Technology and AI in sports are rapidly changing the sports industry and creating new opportunities for jobs. In particular, the sports technology market was worth more than $13 billion in 2022 and should continue expanding through 2030 [5]. Much of the growth in this market stems from wearable technology that provides volumes of data about players on and off the field and platforms that connect teams to fans.

Education and training

According to Zippia, 87 percent of sports analysts have a bachelor’s degree, making it the most common degree in the field [6]. Some universities offer a degree major in sports analytics. You also may consider a degree in a related major, such as sports business management, sportscasting, sports marketing, journalism, statistics, or communications. A program with marketing, business, and economics courses can help you develop valuable skills to use in your work as a sports analyst. If you plan to move into a senior management or administrative position, you may need a master’s degree.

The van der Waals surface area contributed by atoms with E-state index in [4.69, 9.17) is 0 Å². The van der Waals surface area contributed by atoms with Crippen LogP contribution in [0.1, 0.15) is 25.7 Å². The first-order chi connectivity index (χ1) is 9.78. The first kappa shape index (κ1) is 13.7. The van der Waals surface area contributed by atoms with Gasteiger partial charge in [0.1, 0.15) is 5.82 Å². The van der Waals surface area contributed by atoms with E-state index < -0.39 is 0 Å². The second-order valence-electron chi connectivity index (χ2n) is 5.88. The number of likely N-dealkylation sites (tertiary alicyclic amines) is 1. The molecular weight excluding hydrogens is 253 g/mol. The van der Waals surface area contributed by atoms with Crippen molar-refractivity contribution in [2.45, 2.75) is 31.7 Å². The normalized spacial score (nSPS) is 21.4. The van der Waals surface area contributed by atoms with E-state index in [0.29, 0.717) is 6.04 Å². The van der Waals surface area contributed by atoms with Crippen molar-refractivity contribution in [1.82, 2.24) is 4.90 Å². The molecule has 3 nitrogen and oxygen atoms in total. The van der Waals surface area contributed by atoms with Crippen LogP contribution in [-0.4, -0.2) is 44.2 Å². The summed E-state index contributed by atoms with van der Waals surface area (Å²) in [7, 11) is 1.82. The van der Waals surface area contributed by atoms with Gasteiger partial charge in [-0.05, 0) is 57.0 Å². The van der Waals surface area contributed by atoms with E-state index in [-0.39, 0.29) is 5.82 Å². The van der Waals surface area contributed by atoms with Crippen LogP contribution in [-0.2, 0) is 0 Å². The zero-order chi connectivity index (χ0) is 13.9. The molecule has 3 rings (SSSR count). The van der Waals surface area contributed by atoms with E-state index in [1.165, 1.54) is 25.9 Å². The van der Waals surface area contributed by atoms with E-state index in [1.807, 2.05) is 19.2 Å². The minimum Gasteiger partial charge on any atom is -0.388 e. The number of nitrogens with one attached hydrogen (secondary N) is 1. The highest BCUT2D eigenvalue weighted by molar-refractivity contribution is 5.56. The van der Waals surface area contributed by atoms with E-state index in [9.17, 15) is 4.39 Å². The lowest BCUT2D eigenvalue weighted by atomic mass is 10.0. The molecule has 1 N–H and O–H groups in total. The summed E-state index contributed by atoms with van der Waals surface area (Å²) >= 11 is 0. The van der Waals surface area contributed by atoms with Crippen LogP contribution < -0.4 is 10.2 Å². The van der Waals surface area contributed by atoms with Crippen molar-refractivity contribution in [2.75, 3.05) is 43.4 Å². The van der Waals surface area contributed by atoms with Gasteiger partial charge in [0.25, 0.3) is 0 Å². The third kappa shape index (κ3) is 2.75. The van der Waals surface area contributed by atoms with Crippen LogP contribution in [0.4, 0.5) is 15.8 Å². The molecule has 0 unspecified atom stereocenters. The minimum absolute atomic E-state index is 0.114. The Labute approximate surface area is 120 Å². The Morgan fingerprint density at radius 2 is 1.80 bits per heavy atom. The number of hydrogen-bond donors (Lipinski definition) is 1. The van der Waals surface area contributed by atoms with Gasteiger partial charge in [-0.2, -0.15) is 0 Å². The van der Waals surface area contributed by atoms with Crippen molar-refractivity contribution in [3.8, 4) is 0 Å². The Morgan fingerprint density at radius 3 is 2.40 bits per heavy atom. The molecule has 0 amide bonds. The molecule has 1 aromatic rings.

Getting started with Coursera

Take the next steps toward a career in sports analytics by exploring predictive modeling and data analysis through the Sports Performance Analytics Specialization from the University of Michigan, found on Coursera. You can work with real sports data as you practice skills like data analysis and Python. 

Article sources


Glassdoor. “How much does a sports analyst make? https://www.glassdoor.com/Salaries/us-sports-analyst-salary-SRCH_IL.0,2_IN1_KO3,17.htm.” Accessed March 4, 2024.

Keep reading

Updated on
Written by:

Editorial Team

Coursera’s editorial team is comprised of highly experienced professional editors, writers, and fact...

This content has been made available for informational purposes only. Learners are advised to conduct additional research to ensure that courses and other credentials pursued meet their personal, professional, and financial goals.